Thursday, December 13, 2007

Inflationary Wild Fire in America

Now even official government statistics starts to display the inflationary tidal wave in America. The import price index rose 2.7% in November 2007 from October 2007 and 11.4% from November 2006 while the producer price index rose 3.2% from the previous month and 7.2% from 12 months earlier. That the sharp increase in import prices does not merely reflect deteriorating terms of trade but is also reflecting general inflation is illustrated by the fact that export prices rose 0.9% from the month before and 6.1% from 12 months before.

The consumer price index that will be released tomorrow will probably rise a lot less than 3.2% on a monthly basis, but it also seems likely to rise a lot more than the 0.6% estimate of most analysts.

So, at a time when inflationary pressures are getting worse and worse, what does the Federal Reserve and "Helicopter Bernanke" do? They take more measures to increase the already abundant liquidity, including interest rate cuts, ensuring continued debasement of the dollar. That is why I think everyone who can should get out of the dollar ASAP. That currency is going to hell in a hand basket.


Anonymous Anonymous said...

But the other central banks are doing the same?

And the dollar is 30% unervalued against the Euro?


5:48 PM  
Blogger stefankarlsson said...

All central banks inflate, but the Fed inflates more than most others, including even the ECB.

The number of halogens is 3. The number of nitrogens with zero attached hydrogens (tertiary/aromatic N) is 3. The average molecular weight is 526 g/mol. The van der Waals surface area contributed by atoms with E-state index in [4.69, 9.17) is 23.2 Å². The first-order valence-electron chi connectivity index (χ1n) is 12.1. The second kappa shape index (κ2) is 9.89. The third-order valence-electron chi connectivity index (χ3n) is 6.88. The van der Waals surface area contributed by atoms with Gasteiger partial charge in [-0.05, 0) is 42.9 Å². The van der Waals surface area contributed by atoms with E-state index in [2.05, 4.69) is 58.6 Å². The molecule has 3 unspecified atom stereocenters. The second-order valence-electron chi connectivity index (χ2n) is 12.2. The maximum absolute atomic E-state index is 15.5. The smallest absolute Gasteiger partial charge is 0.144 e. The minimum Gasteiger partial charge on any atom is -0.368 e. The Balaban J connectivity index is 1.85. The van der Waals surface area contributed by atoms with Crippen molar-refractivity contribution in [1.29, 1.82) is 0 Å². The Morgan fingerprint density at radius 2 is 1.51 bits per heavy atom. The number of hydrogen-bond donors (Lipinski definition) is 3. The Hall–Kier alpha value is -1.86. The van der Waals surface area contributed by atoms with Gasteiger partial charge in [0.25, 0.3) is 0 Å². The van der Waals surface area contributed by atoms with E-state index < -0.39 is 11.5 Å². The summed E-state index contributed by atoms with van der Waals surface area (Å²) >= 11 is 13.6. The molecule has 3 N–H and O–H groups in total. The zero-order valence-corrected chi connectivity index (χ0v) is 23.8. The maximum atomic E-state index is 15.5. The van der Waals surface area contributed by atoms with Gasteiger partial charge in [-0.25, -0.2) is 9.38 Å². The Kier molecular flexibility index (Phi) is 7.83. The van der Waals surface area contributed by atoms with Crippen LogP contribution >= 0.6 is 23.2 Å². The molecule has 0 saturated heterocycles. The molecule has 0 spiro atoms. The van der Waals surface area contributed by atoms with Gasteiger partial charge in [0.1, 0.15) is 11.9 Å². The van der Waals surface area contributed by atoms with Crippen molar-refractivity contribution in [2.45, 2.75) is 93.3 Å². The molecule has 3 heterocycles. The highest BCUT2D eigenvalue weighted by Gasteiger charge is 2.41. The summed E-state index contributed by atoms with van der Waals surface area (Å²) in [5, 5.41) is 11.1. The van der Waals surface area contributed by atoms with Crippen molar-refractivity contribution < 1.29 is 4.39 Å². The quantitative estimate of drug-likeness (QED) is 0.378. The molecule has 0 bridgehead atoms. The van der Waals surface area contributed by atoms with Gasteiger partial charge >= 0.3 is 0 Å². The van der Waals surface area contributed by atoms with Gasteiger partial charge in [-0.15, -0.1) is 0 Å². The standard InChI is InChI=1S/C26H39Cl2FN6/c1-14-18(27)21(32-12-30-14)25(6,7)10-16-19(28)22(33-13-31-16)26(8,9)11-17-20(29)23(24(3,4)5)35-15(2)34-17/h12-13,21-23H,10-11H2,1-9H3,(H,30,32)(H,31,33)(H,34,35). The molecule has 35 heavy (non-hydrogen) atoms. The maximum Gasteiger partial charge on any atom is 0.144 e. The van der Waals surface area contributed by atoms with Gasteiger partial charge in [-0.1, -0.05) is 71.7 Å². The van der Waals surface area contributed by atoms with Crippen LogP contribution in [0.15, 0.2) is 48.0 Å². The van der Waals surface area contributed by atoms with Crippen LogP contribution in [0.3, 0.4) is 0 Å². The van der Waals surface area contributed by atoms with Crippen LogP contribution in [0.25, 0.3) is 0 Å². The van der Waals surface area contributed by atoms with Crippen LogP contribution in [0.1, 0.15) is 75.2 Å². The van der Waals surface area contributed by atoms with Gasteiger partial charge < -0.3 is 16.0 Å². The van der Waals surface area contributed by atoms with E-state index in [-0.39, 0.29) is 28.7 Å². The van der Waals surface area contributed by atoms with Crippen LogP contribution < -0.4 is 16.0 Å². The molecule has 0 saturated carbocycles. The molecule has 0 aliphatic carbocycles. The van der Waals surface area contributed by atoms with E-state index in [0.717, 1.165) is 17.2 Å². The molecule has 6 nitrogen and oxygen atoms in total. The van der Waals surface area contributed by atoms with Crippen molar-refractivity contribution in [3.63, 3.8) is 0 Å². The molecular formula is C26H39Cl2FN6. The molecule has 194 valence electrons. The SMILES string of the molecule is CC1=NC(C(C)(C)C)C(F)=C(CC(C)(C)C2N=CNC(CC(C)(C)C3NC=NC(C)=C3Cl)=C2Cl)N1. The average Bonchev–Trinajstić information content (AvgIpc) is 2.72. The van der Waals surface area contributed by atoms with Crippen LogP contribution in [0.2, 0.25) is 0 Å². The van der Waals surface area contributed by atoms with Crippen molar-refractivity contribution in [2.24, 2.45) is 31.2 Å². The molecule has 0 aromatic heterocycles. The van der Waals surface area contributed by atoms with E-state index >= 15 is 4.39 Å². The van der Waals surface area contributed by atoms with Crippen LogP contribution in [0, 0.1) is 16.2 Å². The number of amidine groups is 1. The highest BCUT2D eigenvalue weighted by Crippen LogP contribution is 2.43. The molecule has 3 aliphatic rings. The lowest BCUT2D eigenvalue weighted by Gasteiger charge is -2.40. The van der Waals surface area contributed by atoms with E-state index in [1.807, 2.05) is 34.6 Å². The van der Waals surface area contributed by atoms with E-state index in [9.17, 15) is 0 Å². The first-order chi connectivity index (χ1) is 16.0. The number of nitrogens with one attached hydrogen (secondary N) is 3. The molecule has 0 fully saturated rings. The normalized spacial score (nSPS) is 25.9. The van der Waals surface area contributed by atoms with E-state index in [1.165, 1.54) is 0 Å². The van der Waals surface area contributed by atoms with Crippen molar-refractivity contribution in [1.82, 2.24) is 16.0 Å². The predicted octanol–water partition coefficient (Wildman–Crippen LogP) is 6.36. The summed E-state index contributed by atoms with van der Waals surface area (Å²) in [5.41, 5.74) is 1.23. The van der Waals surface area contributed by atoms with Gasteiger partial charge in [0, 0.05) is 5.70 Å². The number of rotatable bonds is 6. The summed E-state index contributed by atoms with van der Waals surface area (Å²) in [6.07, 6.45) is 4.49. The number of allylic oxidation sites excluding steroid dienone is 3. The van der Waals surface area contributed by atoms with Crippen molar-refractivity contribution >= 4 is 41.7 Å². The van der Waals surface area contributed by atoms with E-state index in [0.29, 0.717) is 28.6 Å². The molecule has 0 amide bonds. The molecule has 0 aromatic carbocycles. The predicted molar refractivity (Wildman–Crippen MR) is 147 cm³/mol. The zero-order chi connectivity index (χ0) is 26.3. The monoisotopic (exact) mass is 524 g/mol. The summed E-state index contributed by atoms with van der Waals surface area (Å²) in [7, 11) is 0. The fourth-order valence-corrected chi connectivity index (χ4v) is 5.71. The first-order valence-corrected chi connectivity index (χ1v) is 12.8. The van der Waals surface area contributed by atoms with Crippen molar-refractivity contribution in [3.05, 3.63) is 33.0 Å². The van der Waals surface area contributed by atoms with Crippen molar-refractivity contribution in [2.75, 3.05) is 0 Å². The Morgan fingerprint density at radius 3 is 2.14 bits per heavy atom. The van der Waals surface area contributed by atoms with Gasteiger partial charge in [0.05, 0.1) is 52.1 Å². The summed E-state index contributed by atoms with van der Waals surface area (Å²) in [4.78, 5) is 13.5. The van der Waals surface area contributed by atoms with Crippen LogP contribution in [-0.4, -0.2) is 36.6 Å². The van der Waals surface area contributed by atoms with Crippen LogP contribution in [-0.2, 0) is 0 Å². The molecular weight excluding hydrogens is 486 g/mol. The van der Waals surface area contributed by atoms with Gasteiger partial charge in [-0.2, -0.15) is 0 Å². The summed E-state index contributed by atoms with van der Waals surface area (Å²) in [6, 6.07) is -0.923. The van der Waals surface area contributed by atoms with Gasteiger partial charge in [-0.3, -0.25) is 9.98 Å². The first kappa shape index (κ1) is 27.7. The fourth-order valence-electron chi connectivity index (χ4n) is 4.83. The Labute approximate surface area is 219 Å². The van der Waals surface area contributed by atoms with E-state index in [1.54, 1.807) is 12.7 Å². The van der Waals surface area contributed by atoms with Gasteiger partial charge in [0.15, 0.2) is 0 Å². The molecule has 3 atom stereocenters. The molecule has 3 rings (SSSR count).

On what basis do you see the dollar 30% undervalued against the euro?

Euro zone yields are more attractive even as the euro zone runs a current account surplus while America still has a large deficit. America is in other words a massive capital importer that in all relevant aspects provide a worse deal for investors.

10:10 PM  
Anonymous Anonymous said...

yes they inflate a lot, but china for exampel inflates at an 18% rate, Sweden did inflate 15-20 %

PPP(=purchasing power parity) USA in cheap for Europeans today


11:40 AM  
Blogger stefankarlsson said...

But China inflates in order to limit a absurdly undervalued currency and moreover has very high output growth. Sweden too has higher economic growth and unlike the Fed who does everything it can too increase inflation, the Riksbank is taking measures to restrict money growth.

With regard to the PPP number, even if your nember is correct it is largely irrelevant. The only relevance it could have is to the extent it makes people buy American goods instead of European and so reduces the U.S. trade deficit and therefore reduces the need for capital inflow into America. But while the deficit has come down somewhat earlier this year, the fact remains that America runs a great deficit, meaning that the alleged PPP difference have very limited relevance.

2:51 PM  

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